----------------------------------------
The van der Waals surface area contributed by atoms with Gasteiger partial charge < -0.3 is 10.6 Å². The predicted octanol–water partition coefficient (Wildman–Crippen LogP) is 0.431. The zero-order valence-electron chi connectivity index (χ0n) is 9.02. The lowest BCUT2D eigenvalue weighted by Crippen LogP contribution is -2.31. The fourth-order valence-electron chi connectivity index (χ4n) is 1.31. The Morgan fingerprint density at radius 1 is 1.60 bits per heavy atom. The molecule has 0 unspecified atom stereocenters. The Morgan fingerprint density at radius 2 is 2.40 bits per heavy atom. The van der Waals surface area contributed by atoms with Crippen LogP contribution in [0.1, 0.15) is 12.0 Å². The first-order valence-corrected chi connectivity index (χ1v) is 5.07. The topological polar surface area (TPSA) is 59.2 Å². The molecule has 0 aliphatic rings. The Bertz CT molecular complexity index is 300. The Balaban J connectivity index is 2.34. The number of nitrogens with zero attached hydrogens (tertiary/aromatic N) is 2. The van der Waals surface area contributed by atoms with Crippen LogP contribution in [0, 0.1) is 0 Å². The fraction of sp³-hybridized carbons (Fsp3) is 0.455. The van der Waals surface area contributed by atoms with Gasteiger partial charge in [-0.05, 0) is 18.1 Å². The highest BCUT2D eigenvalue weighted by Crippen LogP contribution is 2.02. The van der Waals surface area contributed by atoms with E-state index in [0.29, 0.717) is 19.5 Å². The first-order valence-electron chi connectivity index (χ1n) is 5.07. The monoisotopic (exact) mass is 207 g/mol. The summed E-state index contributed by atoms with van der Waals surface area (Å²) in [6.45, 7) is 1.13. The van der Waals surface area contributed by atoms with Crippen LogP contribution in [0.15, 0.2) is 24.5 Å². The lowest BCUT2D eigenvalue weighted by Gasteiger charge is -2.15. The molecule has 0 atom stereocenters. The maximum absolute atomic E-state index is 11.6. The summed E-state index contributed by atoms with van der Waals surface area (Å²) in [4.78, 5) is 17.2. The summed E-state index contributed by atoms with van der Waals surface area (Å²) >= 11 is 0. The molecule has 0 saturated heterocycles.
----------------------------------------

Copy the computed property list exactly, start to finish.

The van der Waals surface area contributed by atoms with Gasteiger partial charge < -0.3 is 10.6 Å². The predicted octanol–water partition coefficient (Wildman–Crippen LogP) is 0.431. The zero-order valence-electron chi connectivity index (χ0n) is 9.02. The lowest BCUT2D eigenvalue weighted by Crippen LogP contribution is -2.31. The fourth-order valence-electron chi connectivity index (χ4n) is 1.31. The Morgan fingerprint density at radius 1 is 1.60 bits per heavy atom. The molecule has 0 unspecified atom stereocenters. The Morgan fingerprint density at radius 2 is 2.40 bits per heavy atom. The van der Waals surface area contributed by atoms with Crippen LogP contribution in [0.1, 0.15) is 12.0 Å². The first-order valence-corrected chi connectivity index (χ1v) is 5.07. The topological polar surface area (TPSA) is 59.2 Å². The molecule has 0 aliphatic rings. The Bertz CT molecular complexity index is 300. The Balaban J connectivity index is 2.34. The number of nitrogens with zero attached hydrogens (tertiary/aromatic N) is 2. The van der Waals surface area contributed by atoms with Crippen LogP contribution in [0, 0.1) is 0 Å². The fraction of sp³-hybridized carbons (Fsp3) is 0.455. The van der Waals surface area contributed by atoms with Gasteiger partial charge in [-0.05, 0) is 18.1 Å². The highest BCUT2D eigenvalue weighted by Crippen LogP contribution is 2.02. The van der Waals surface area contributed by atoms with E-state index in [0.29, 0.717) is 19.5 Å². The first-order valence-electron chi connectivity index (χ1n) is 5.07. The monoisotopic (exact) mass is 207 g/mol. The summed E-state index contributed by atoms with van der Waals surface area (Å²) in [6.45, 7) is 1.13. The van der Waals surface area contributed by atoms with Crippen LogP contribution in [0.15, 0.2) is 24.5 Å². The lowest BCUT2D eigenvalue weighted by Gasteiger charge is -2.15. The molecule has 0 atom stereocenters. The maximum absolute atomic E-state index is 11.6. The summed E-state index contributed by atoms with van der Waals surface area (Å²) in [4.78, 5) is 17.2. The summed E-state index contributed by atoms with van der Waals surface area (Å²) >= 11 is 0. The molecule has 0 saturated heterocycles.